Posts Tagged ‘Citi Field’

Assorted Thoughts on Paul McCartney at Citi Field

28500774-28500779-slargeOlder bands and musicians tend to be hit-or-miss: Witnessing The Rolling Stones’ lackluster performance in 2005 started me thinking this way. Accordingly, I came into last night’s (July 18) Paul McCartney concert (my first McCartney concert) a bit skeptical. I shouldn’t have been: The concert was excellent. You can see a traditional review and the set list here. Now, some of my own observations:

-The set list went from disappointing (only three of the first nine songs were Beatles’ songs) to great. In the end, 19 of the 33 songs (a long set indeed) were Beatles’ songs. Wings’ hits like “Live and Let Die” and “Jet” were performed excellently as well. Of the Beatles’ songs, there was a solid mix. The first encore got us back to earlier stuff such as “Day Tripper” (the first Beatles’ song I really loved) and “I Saw Her Standing There.” The “A Day in the Life/Give Peace a Chance” combination was phenomenal, but perhaps the best performance compared to its album version was “Back in the U.S.S.R”: It was extremely upbeat and McCartney’s vocals particularly stood out. In fact, throughout the night McCartney’s vocals were incredible. The fact he could sing all-out on “Helter Skelter”—the 31st song performed—was amazing.
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Baseball Nostalgia

It is currently an interesting time to be a New York baseball fan. Both the Mets and Yankees are in their opening seasons of heavily subsidized new stadiums. A common complaint about both of these stadiums is that the seat and food prices are too expensive and—unlike in past times—it is no longer feasible for middle class families to go to games multiple times per year. Wallace Matthews of Newsday critiques the owners for running the teams “as if they were hedge funds.”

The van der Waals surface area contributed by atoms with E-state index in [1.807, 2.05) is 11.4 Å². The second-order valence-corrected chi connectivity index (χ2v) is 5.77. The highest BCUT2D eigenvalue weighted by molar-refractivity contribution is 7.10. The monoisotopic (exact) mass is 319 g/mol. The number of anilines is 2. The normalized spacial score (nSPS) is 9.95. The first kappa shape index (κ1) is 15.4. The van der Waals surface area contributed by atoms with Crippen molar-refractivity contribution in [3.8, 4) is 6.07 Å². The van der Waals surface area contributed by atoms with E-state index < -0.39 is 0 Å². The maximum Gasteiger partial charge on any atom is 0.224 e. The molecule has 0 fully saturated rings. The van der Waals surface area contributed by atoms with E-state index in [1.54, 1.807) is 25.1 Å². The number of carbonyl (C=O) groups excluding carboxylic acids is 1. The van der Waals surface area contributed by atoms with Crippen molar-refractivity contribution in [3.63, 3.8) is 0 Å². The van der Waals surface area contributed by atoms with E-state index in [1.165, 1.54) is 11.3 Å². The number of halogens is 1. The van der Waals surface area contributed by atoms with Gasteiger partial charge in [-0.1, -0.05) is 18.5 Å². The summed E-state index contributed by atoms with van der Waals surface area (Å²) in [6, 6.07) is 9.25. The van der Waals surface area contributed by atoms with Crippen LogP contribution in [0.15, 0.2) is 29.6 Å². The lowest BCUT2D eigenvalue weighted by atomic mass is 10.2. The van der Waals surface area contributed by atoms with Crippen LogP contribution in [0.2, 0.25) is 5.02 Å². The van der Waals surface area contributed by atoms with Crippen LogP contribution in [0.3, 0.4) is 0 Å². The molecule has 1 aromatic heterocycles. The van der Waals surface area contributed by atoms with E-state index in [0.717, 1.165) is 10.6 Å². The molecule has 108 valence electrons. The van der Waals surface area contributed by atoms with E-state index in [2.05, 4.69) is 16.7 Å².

I’m moderately sympathetic to this argument. I, for one, do not support using taxpayer money to fund the stadiums of two very profitable organizations. “The Yankees got $1.2 billion in tax-exempt bonds and $136 million in taxable bonds; the Mets got $697 million in tax-free bonds” to build their new stadiums according to Sports Illustrated. But, the Mets and the Yankees are not to blame; they are in business to make profit, so if the government is going to throw money their way, then it doesn’t surprise me that they take it. Ideally, I’d love them to be honorable and not take the funding, but that is too much to expect. The government, on the other hand, has the power to stop disbursing these bonds; the onus is on them to stop giving billions of dollars to already profitable organizations. Accordingly, I have trouble accepting the argument that because Citi Field and the new Yankee Stadium are subsidized, they somehow owe the fans—the taxpayers—affordable ticket prices.
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